filled with many well equipped uniformed foot soldiers. His army, the Paladins were highly
disciplined and well armored, unlike most armies during this time period. He additionally
finished what his father had started and conquered the Lombards. Afterwards, the Lombards tried
to regain the lands Pepin had given to the Pope, so the Pope asked Charlemagne to eradicate the
Lombards in Italy. Charlemagne to not only defeat them, but in order to prevent further trouble,
he seized the crown for himself. As a result of his achievement, he became king of Francia and
Lombardy. Charlemagnes achievements were not just military, he also introduced administrative
reforms. These reforms were instituted across his empire, established key representatives in each
region, and held a general assembly each year at his court in Aachen. Along with administrative
reforms, Charlemagne created his own school which was staffed with brilliant scholars. These
scholars made many contributions to the community including Carolingian writing (Carolingian
miniscule), which was a script that was developed so the Latin alphabet could become literate.
Because Charlemagne believed he was sent by god to convert Europe to Christianity, he decided

he had to conquer the people first, even if many of them died. He dreamed of making the Roman
church strong enough to survive the poor state it would become. In order to convert Europe to
Christianity, the clergy had to be educated. Charlemagne needed Pope Hadrian, a Roman of
noble family, to make copies of church law and sent clerics to Frankland to instruct the clergy.
The more powerful Charlemagne got, the more he intruded in religious policy. Hadrian did not
agree with this interference, but it was iconoclasm, the destruction of religious icons for religious
or political moves, which ruined their relationship. When the empress of Constantinople
summoned a council to re-instate religious images, Hadrian went, which made Charlemagne
furious. In response, he wrote the Libri Carolini, a work of four great books to refuse the
conclusions of the second Council of Nicea. One of Charlemagnes greatest achievements
occurred in 800. A rebellion against the Pope started, so he asked Charlemagne to help him shut
it down. Charlemagne was successful, and, as a gift of gratitude, on Christmas day Leo crowned
Charlemagne king of the Romans. Charlemagne ruled a vast, diverse empire, so he had to find a
way to effectively govern it. He had to delegate authority to efficient regional governors. He also
needed local rulers. So, he created missi dominici ("messengers of the lord"). Missi dominici
were officials with special authority to supervise the rest of the empire's leaders. Charlemagne
continued to standardize and emphasize this system, making it a staple not only in his years of
ruling, but in other kings rulings to come. Overall, Charlemagnes greatness was achieved by
hard work and dedication, but his benefits from his fathers period of ruling also provided great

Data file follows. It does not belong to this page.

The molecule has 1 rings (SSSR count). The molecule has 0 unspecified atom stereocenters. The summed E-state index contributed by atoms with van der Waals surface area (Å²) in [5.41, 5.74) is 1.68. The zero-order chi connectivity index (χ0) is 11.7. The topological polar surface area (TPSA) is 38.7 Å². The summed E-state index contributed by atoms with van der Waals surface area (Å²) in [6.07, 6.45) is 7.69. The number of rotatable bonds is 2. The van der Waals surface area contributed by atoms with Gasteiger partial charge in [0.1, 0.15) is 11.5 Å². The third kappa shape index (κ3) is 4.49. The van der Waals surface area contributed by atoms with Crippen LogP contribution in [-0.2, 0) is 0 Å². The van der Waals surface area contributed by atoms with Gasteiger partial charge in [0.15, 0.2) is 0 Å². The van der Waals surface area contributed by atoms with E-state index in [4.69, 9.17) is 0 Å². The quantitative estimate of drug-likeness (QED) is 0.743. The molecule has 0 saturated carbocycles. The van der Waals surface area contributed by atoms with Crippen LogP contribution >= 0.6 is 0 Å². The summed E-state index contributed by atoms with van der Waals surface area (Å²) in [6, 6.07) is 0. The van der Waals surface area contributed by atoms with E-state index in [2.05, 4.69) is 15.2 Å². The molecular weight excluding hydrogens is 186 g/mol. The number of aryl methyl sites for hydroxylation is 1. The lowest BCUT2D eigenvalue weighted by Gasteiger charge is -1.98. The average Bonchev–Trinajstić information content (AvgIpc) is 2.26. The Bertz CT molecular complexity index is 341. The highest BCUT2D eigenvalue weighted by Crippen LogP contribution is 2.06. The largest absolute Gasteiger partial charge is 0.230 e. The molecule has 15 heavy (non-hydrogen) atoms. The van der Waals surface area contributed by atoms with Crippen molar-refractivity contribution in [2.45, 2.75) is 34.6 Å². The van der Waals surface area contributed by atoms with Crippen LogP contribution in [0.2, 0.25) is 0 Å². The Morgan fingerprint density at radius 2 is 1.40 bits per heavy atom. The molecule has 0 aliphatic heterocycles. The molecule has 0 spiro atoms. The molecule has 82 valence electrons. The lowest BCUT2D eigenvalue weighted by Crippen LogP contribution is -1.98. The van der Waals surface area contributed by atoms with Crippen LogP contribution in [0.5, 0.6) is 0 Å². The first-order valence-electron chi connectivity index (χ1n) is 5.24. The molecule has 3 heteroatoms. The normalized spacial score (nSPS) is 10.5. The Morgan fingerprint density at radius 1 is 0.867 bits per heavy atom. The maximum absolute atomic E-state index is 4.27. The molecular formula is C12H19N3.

Although Charlemagne had easy access to ruling the vast empire, he worked very hard to
achieve his title of great. Charlemagnes name did mean Charles the Great, so he had a
legacy to live up to, but his actions went above and beyond the expectations of the peers, making

his name have an even greater meaning. Charlemagne put in major amounts of effort to get extra
land and extra power. For example, when the Pope asked Charlemagne to defeat the Lombards,
Charlemagne did not only defeat them, but he went on to claim the crown for himself.
Charlemagne added to the glory of his reign by gaining strong alliances with other kingdoms,
which made him well liked among everyone. Charlemagne doubled the territory he was given
originally. Additionally, he expanded his empire to its greatest height, claiming a majority of the
land of present day Europe. This proves that even though Charlemagne initially got the title of
great handed over to him, he built upon it, reaching new heights. While Charlemagnes peers did
have high expectations for his ruling, Charlemagne did rise above his expectations with his
major achievements. This attests that even though Charlemagne was fated to be a leader,
leadership was not something that was thrust upon him. While his title or family gave
Charlemagne the legacy to be great, but Charlemagnes hard work and good thinking is what
overall gained him the title of great.
In conclusion, Charlemagnes many achievements and family connections, gained him
the title great across his empire. From the day he was born, Charlemagne was admired across
the country as Charles Martels grandson or Pepins son. But, as he grew up, his many
achievements are what generally made him known as great. Although the word great means
simply above average, Charlemagnes lineage and many accomplishments made him not only
great, but extraordinary. Although Charlemagne died in 814, centuries later, because of his hard
work and dedication, Charlemagne is remembered as a great family member, military officer,
politician, and so much more.